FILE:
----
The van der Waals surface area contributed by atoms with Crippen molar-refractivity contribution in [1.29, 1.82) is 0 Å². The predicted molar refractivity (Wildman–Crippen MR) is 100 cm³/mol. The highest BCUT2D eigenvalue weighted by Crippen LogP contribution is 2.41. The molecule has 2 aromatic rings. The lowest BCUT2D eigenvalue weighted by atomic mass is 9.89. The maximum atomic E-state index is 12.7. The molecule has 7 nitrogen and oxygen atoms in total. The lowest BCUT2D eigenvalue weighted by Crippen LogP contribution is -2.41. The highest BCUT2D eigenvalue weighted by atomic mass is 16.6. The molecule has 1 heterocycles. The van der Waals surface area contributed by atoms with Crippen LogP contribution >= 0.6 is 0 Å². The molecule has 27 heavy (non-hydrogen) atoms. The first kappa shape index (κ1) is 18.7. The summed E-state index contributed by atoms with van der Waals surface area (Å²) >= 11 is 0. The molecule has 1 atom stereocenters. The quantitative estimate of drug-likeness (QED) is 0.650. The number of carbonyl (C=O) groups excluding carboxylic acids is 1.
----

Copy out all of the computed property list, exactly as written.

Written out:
The van der Waals surface area contributed by atoms with Crippen molar-refractivity contribution in [1.29, 1.82) is 0 Å². The predicted molar refractivity (Wildman–Crippen MR) is 100 cm³/mol. The highest BCUT2D eigenvalue weighted by Crippen LogP contribution is 2.41. The molecule has 2 aromatic rings. The lowest BCUT2D eigenvalue weighted by atomic mass is 9.89. The maximum atomic E-state index is 12.7. The molecule has 7 nitrogen and oxygen atoms in total. The lowest BCUT2D eigenvalue weighted by Crippen LogP contribution is -2.41. The highest BCUT2D eigenvalue weighted by atomic mass is 16.6. The molecule has 1 heterocycles. The van der Waals surface area contributed by atoms with Crippen LogP contribution >= 0.6 is 0 Å². The molecule has 27 heavy (non-hydrogen) atoms. The first kappa shape index (κ1) is 18.7. The summed E-state index contributed by atoms with van der Waals surface area (Å²) >= 11 is 0. The molecule has 1 atom stereocenters. The quantitative estimate of drug-likeness (QED) is 0.650. The number of carbonyl (C=O) groups excluding carboxylic acids is 1.